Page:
Washington, D.C.’s Partial Ban on Employee Non-Compete Agreements Takes Effect October 1, 2022.
Effective October 1, 2022, employers will face significant limitations in their ability to use non-compete agreements with employees based in Washington, D.C. (the “District”). Under the District’s “Ban on Non Compete Agreements Amendment Act of 2020” (the “Act”), employers cannot prevent most District-based employees who make less than $150,000 per year from competing after they leave employment, and can only prevent such employees from competing during their employment on certain grounds. Employers can restrict most District-based employees who make more than $150,000 per year to a one year post-termination non-compete provision, but a number of specific requirements must be met in order to comply with the new law. Employers that have, or intend to hire, employees based in the District should take immediate steps to familiarize themselves with these changes and the various notice requirements under the Act, so that they are in compliance with the Act.
What constitutes a non-compete agreement under the Act?
The Act defines a non-compete agreement as “a provision in a written agreement or a workplace policy that prohibits an employee from performing work for another for pay or from operating the employee’s own business.”
The following agreements and policies are excluded from the Act, even when they contain non-compete provisions:
- Sale or purchase of a business;
- Agreements to not disclose, use, sell, or access the employer’s confidential or proprietary information; and
- Provisions that restrict a current employee from performing work for other companies or individuals where the current employer reasonably believes there is a risk of disclosure of the employer’s confidential or proprietary information, or that performing such work conflicts with the employer’s or industry’s established rules regarding conflicts of interest.
Who may be required to sign a non-compete agreement under the Act?
The Act bans the use of non-compete agreements with employees who make less than $150,000 per year and either “spend or are reasonably expected to spend more than 50% of their work time in D.C.,” or work for a District-based employer and do not spend a majority of their time working elsewhere.
The $150,000 per year compensation threshold applies to all District-based employees other than medical specialists. Employers can only enter into post-termination non-compete agreements with medical specialists who are based in the District and who make more than $250,000 per year. Beginning in 2024, these salary thresholds will increase under a formula tied to changes in minimum wage and cost-of-living.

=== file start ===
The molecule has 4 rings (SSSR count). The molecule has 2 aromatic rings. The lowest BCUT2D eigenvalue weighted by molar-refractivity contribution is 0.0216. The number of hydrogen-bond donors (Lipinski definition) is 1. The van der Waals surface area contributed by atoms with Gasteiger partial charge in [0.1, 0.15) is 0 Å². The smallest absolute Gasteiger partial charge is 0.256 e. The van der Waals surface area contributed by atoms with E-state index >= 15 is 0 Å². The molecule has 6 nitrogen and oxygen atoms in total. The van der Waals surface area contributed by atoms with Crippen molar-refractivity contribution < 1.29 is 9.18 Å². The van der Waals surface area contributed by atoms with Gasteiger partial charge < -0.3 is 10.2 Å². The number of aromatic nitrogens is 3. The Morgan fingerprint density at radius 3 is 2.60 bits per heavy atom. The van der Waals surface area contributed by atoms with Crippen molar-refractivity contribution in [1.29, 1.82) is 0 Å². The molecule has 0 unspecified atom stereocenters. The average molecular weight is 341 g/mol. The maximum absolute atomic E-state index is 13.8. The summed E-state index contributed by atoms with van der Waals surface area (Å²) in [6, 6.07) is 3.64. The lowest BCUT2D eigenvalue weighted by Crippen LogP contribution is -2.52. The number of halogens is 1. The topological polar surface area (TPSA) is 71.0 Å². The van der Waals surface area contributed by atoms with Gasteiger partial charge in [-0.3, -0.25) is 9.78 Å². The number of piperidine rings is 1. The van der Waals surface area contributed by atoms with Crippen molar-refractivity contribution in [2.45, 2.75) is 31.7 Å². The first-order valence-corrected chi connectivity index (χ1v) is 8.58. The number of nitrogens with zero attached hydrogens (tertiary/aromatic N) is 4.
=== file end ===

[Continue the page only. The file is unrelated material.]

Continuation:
What constitutes an enforceable non-compete agreement under the Act?
Employees who meet the compensation threshold may be bound to a post-termination non-compete agreement so long as the following requirements are met:
- Terms of the non-compete agreement clearly define:
a. What actions the employee is prohibited from taking.
b. The geographic limitations; and
c. How long the limitations will last (which cannot exceed 1 year).
a. The non-compete agreement must be provided to the employee at least 14 days before the employee’s first day of work, or at least 14 days before the employee is expected to sign the agreement.
b. The following specific notice must accompany the agreement: “The District’s Ban on Non-Compete Agreements Amendment Act of 2020 limits the use of non-compete agreements. It allows employers to request non-compete agreements from highly compensated employees, as that term is defined in the Ban on Non-Compete Agreements Amendment Act of 2020, under certain conditions. [Name of employer] has determined that you are a highly compensated employee. For more information about the Ban on Non-Compete Agreements Amendment Act of 2020, contact the District of Columbia Department of Employment Services (DOES).”
Employees whose compensation does not meet the Act’s threshold may not be prohibited from competing after they leave employment. Further, their employment agreement should only prohibit competition during employment on permitted grounds. Your Gunderson Dettmer attorney can assist you with this.
Additional notice requirements.
An employer with a workplace policy that meets an exception to the definition of non-compete agreement under the Act (such as confidentiality and proprietary information agreements or conflict of interest policies), must provide a written copy of the policy/relevant provisions to an employee:
- Within 30 days after the employee’s acceptance of employment with the employer;
- Within 30 days after October 1, 2022; and
- Any time such policy or relevant provision changes.
Penalties for retaliation and other violations of the Act.
The Act protects a range of employee actions related to non-compete agreements, such as refusing to sign an agreement that does not comply with the law. Companies may not threaten or retaliate against employees taking these protected actions. If an employee based in the District raises questions about a non-compete provision or there is any type of dispute regarding a non-compete agreement, you should contact your Gunderson Dettmer attorney before responding to ensure that your actions comply with the law.
Employees may sue for alleged injuries resulting from violations of the Act. Employers are also subject to increasing civil fines and penalties for violations of the Act.
The Act does not apply retroactively.
The Act applies to agreements signed on, or after, October 1, 2022.
Employers who anticipate entering into non-compete agreements with employees in the District after October 1, 2022, should contact their Gunderson Dettmer attorney to discuss the potential risks and best paths forward.